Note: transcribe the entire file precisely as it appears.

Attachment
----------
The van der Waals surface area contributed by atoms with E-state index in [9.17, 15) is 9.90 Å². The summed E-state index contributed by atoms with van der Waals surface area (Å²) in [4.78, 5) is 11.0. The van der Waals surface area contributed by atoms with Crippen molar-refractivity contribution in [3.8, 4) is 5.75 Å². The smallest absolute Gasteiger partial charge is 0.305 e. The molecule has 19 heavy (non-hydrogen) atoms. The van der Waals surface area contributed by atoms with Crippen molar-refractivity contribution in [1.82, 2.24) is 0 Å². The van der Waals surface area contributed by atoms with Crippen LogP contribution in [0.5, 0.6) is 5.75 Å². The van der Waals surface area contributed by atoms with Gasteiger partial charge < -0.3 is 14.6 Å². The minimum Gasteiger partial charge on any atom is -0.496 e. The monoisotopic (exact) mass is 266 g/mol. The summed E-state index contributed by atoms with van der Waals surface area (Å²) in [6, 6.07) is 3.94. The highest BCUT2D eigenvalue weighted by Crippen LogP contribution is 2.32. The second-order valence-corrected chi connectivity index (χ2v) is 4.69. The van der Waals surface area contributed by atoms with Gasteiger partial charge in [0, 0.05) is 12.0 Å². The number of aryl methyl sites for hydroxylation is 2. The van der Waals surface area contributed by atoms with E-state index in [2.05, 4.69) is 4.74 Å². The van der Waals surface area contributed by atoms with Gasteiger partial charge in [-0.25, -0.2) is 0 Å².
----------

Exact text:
The van der Waals surface area contributed by atoms with E-state index in [9.17, 15) is 9.90 Å². The summed E-state index contributed by atoms with van der Waals surface area (Å²) in [4.78, 5) is 11.0. The van der Waals surface area contributed by atoms with Crippen molar-refractivity contribution in [3.8, 4) is 5.75 Å². The smallest absolute Gasteiger partial charge is 0.305 e. The molecule has 19 heavy (non-hydrogen) atoms. The van der Waals surface area contributed by atoms with Crippen molar-refractivity contribution in [1.82, 2.24) is 0 Å². The van der Waals surface area contributed by atoms with Crippen LogP contribution in [0.5, 0.6) is 5.75 Å². The van der Waals surface area contributed by atoms with Gasteiger partial charge < -0.3 is 14.6 Å². The minimum Gasteiger partial charge on any atom is -0.496 e. The monoisotopic (exact) mass is 266 g/mol. The summed E-state index contributed by atoms with van der Waals surface area (Å²) in [6, 6.07) is 3.94. The highest BCUT2D eigenvalue weighted by Crippen LogP contribution is 2.32. The second-order valence-corrected chi connectivity index (χ2v) is 4.69. The van der Waals surface area contributed by atoms with Gasteiger partial charge in [0, 0.05) is 12.0 Å². The number of aryl methyl sites for hydroxylation is 2. The van der Waals surface area contributed by atoms with E-state index in [2.05, 4.69) is 4.74 Å². The van der Waals surface area contributed by atoms with Gasteiger partial charge in [-0.25, -0.2) is 0 Å².